A roll took her away to his side, back to the window- him chasing with strikes that she parried and dodged. Her next duck/dodge/handspring sent him thumping into the window with the committed weight of his last strike, momentarily disorienting him while she retook her stance near the door.

"Thunder!" she cried out again. Fizzling tickles skipped over his body in the shadows, bothering him less than she had hoped. The intruder chuckled.

"You're learning," he cooed. "But you rely too much on evasion. It won't do you much good out in the real world."

Aqua remade her stance, lower.

"You want me to slow down for you?" she teased.

He gestured at her from the darkness, ignoring the response. "And you really shouldn't let someone like me catch you without any armor on."

She tensed uncomfortably, quips failing her as the intruder gestured her window pane open.

"It leaves you… open," he slurred.

An unnatural wind accompanied his last word to violate the room and sweep through her clothing like hands where they shouldn't be. The chill slipped under her fabric, loosing shivers and a shriek. She hopped back to her fighting stance, embarrassed and terrified.

The armored figure scoffed. "Pathetic." The dim outline of his head shook. "Let's see how much damage you can take."

Aqua couldn't have hoped to handstand out of the ensuing flurry. With inhuman suddenness and horrid silence, the Shinobi descended on her as a swarm of blows. She couldn't have hoped to dodge; but she didn't needed to.

Thinking fast, she raised her arm and channeled what magic and imagination she had into a spontaneous spell. It broadened from the palm of her hand into a glowing sphere of hexagons, like a honeycomb barrier that shut out the world.

His thousand strikes were worthless as they met on a hex-based barrier, leaving Aqua unscathed and giggling from a combat high. She had never practiced a barrier spell before, and she had only ever seen octagonal forms. Necessity, it seemed, was the mother of invention after all.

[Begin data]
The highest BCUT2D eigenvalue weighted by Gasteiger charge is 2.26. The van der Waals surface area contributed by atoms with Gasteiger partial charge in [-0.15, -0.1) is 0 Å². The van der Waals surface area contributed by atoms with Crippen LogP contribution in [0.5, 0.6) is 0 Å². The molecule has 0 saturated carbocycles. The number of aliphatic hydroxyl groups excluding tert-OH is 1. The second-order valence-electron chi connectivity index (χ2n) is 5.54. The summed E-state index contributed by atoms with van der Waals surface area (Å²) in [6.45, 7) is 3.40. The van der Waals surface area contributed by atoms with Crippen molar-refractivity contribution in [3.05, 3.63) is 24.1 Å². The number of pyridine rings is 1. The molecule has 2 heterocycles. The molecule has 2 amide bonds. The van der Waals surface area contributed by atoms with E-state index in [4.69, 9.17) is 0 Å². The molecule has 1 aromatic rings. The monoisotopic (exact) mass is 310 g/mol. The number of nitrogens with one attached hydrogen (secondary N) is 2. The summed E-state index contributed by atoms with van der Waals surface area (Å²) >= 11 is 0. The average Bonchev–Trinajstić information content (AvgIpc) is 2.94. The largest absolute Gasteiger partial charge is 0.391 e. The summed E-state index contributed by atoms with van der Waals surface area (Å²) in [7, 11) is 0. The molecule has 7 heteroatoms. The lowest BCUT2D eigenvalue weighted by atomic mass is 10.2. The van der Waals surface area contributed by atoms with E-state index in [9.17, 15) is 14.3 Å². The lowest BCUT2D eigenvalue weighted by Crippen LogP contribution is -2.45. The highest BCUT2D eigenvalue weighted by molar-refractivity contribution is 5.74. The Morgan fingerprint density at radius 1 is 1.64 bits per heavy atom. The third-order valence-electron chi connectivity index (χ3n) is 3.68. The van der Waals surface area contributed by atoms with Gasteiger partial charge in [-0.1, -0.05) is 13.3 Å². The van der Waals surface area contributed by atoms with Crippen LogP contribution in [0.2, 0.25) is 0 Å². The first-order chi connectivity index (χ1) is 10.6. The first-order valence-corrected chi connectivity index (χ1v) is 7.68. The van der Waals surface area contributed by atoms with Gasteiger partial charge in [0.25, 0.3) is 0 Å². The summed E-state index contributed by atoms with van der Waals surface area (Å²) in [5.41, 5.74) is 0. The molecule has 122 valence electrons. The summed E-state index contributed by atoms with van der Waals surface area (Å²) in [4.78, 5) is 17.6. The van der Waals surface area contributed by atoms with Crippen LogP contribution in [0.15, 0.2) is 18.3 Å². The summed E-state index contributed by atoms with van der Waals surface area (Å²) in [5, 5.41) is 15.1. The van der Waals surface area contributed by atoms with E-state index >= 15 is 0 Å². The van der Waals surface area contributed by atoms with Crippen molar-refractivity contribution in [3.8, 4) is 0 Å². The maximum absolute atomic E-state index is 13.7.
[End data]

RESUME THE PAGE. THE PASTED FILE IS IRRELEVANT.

The intruder grunted in approval as he recovered his balance, but the minor victory was short lived. What damage the barrier could take was far surpassed by his next strike. His blade sundered upon her in a two-handed grip, shattering the barrier. Air blasted in around her, muffing her ears as it collapsed and threw her to her back. Another haymaker came at her face, leaving a solid block as her only option. She raised her blade and stopped his only a foot from her face.

The featureless, armored face appeared above her and Aqua, flat-on-her-back, realized her third mistake of the night, and its finality. The aggressor had her in a blade grapple again, with her on the ground and no room to maneuver. His weight shifted down, burning her biceps as she tried to resist.

His voice was a vanity in itself, vainly cooing, "See what I mean? Run out of tricks and you're finished."

Aqua grunted and strained against him, trying to shift his force to either side, or to get her feet under her without letting his weight come down on her neck. It was impossible; she was pinned. And the realization was sinking in that she was at his mercy.

"I figured you weren't really keyblade material," he mused. "Got any more tricks before I kill you?"

The panicked plea in her eyes said no. Her options had suddenly become, "die a coward" or "die fighting." The cold, steel plate above her seemed to be mocking, or salivating over her soul.

"So there's nothing to stop me from taking your life?" he mused.

In the strangeness of the respite from an assassin, she couldn't help but think it was a prompt- that he wanted her to come up with another technique and turn the tables again. Exhausted abilities and luck loomed back at her until she caught her breath.